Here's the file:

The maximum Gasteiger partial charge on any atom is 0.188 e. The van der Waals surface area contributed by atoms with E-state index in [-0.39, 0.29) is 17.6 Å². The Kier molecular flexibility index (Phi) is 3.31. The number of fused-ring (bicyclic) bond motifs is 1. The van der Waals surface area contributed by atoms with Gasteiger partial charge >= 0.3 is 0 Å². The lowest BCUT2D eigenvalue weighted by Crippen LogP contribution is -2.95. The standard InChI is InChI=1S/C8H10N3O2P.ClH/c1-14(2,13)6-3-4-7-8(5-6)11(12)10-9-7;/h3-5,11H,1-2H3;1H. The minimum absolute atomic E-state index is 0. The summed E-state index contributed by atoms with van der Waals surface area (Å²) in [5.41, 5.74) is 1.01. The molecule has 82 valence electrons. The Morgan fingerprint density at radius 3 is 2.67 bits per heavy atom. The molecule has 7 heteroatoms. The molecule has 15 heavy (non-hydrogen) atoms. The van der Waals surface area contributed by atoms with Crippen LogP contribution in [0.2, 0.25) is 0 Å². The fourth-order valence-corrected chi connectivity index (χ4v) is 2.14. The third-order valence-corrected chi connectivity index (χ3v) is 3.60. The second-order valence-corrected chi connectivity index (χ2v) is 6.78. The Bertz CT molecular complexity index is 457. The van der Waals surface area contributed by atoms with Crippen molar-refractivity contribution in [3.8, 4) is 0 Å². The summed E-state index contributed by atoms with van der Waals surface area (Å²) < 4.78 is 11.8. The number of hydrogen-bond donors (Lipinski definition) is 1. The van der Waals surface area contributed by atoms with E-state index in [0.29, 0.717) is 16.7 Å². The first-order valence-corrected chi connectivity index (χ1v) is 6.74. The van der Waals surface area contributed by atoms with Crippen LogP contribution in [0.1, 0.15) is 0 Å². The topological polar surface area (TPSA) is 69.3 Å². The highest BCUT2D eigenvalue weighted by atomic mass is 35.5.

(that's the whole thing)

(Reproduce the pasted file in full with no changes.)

The maximum Gasteiger partial charge on any atom is 0.188 e. The van der Waals surface area contributed by atoms with E-state index in [-0.39, 0.29) is 17.6 Å². The Kier molecular flexibility index (Phi) is 3.31. The number of fused-ring (bicyclic) bond motifs is 1. The van der Waals surface area contributed by atoms with Gasteiger partial charge >= 0.3 is 0 Å². The lowest BCUT2D eigenvalue weighted by Crippen LogP contribution is -2.95. The standard InChI is InChI=1S/C8H10N3O2P.ClH/c1-14(2,13)6-3-4-7-8(5-6)11(12)10-9-7;/h3-5,11H,1-2H3;1H. The minimum absolute atomic E-state index is 0. The summed E-state index contributed by atoms with van der Waals surface area (Å²) in [5.41, 5.74) is 1.01. The molecule has 82 valence electrons. The Morgan fingerprint density at radius 3 is 2.67 bits per heavy atom. The molecule has 7 heteroatoms. The molecule has 15 heavy (non-hydrogen) atoms. The van der Waals surface area contributed by atoms with Crippen LogP contribution in [0.2, 0.25) is 0 Å². The fourth-order valence-corrected chi connectivity index (χ4v) is 2.14. The third-order valence-corrected chi connectivity index (χ3v) is 3.60. The second-order valence-corrected chi connectivity index (χ2v) is 6.78. The Bertz CT molecular complexity index is 457. The van der Waals surface area contributed by atoms with Crippen molar-refractivity contribution in [3.8, 4) is 0 Å². The summed E-state index contributed by atoms with van der Waals surface area (Å²) < 4.78 is 11.8. The number of hydrogen-bond donors (Lipinski definition) is 1. The van der Waals surface area contributed by atoms with E-state index in [0.29, 0.717) is 16.7 Å². The first-order valence-corrected chi connectivity index (χ1v) is 6.74. The van der Waals surface area contributed by atoms with Crippen LogP contribution in [0.1, 0.15) is 0 Å². The topological polar surface area (TPSA) is 69.3 Å². The highest BCUT2D eigenvalue weighted by atomic mass is 35.5.